Inheritance tax represents an unwelcome obstacle and additional expense incurred at a particularly difficult time of life. As it stands, the current inheritance tax threshold in England and Wales stands at £325,000.
If the total value of the estate falls below this threshold, no inheritance tax is payable. All inheritance that exceeds £325,000 is liable for taxation at a rate of 40%.
Avoiding inheritance tax altogether isn’t always possible, but there are various options to explore that can help minimise inheritance tax obligations for the recipient of your estate. The most effective examples of which being as follows:
1. Leave a final will and testament
First and foremost, it’s important to ensure that you complete a formal will and testament. There are various stipulations with regard to how a final will and testament should be structured and formalised, which can be useful for the minimisation of inheritance tax obligations. If unsure, seek professional representation to ensure your final will and testament is in order.
2. Use your gift allowances
Keeping the total value of your estate within the threshold of £325,000 is the only way of eliminating inheritance tax from the equation. One effective way of doing so is to use your gift allowances strategically. Legislation allows for gifts to be given up to a total value of £3,000 per year tax-free. However, gifts handed out during the seven years leading up to death are added to the value of your final estate.
3. Invest strategically
There are certain investments that can provide a specific amount of inheritance tax relief. All while generating potentially healthy returns as an added bonus. If interested in strategic investment opportunities, seek independent financial advice from an experienced specialist.
4. Write life insurance policies in trust
This essentially means ensuring that your life insurance policies pay out to your appointed trustees without inheritance tax before grant of probate. Writing life insurance policies in trust can enhance flexibility and reduce tax obligations – seek professional advice to ensure this is an appropriate option for your case.
5. Tax relief for farmers and business owners
If you are a farmer or a business owner, there are steps that can be taken to reduce inheritance tax obligations to enable your business to continue following your death. There are specific forms of tax relief available exclusively for farmers and business owners, which should be explored under the watch of an experienced adviser.
6. Gift your excess income
There’s an interesting though often overlooked way of sidestepping the seven-year gift rule, which involves demonstrating that the gifts were given using your excess income. You’ll need detailed and accurate financial records to qualify for this form of tax relief, which could help bring you closer to the minimum taxation threshold.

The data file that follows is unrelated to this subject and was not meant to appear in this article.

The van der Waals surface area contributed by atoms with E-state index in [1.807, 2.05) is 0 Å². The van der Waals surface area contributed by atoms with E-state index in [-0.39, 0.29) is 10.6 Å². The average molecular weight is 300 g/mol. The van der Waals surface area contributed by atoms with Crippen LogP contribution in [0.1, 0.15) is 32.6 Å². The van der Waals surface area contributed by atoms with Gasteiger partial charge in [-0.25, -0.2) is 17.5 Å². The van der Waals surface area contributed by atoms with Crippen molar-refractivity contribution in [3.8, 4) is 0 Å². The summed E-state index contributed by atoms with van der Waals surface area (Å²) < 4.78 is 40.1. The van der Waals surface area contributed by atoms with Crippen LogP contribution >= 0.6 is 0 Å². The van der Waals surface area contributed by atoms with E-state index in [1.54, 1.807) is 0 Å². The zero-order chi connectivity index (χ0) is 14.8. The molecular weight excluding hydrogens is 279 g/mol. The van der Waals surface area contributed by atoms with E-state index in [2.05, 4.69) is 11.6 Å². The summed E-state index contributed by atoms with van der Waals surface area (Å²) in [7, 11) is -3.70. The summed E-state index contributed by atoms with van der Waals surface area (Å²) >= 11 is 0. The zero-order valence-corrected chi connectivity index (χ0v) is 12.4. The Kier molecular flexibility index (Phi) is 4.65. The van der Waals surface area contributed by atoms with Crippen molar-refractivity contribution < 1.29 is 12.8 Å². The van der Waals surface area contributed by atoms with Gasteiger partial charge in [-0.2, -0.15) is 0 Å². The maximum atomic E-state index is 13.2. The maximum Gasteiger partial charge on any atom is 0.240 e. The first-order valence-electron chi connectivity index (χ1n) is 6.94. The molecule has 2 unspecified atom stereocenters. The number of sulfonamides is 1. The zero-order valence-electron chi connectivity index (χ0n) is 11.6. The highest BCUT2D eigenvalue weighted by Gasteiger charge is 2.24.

7. Make use of trusts
Paying into a trust can be a great way of passing a larger estate onto a younger beneficiary, or giving away assets while retaining control. Gifts paid into trusts are exempt from inheritance tax after seven years, allowing the individual to keep control of their assets and determine their intended beneficiaries.
8. Leave charitable gifts
Anything you leave to a charitable organisation is automatically exempt from inheritance taxation. If a minimum of 10% of the total value of your estate is bequeathed to a charitable organisation, the standard 40% inheritance tax rate is reduced to 36%. Depending on the value of your estate, this could significantly reduce inheritance taxation liability for your intended recipient or recipients. There are complex rules governing eligibility of tax relief through charitable contributions, so seeking professional support is vital.
9. Your pension options
There are some pension schemes that offer a variety of benefits that are exempt from inheritance tax. A good reason to carefully consider as many pension options as possible with the help of a specialist broker. Structured strategically, your pension (or pensions) could have a significant impact on the inheritance tax liability of your beneficiaries.
10. Start planning as early as possible
Last but not least, leaving things until the last possible moment could have significant and costly consequences. The earlier you begin planning for your financial future – and that of your beneficiaries – the better. Once again, the importance of seeking independent financial advice cannot be overstated. The more options you consider along the way, the more likely you are to access as many inheritance tax reliefs as possible.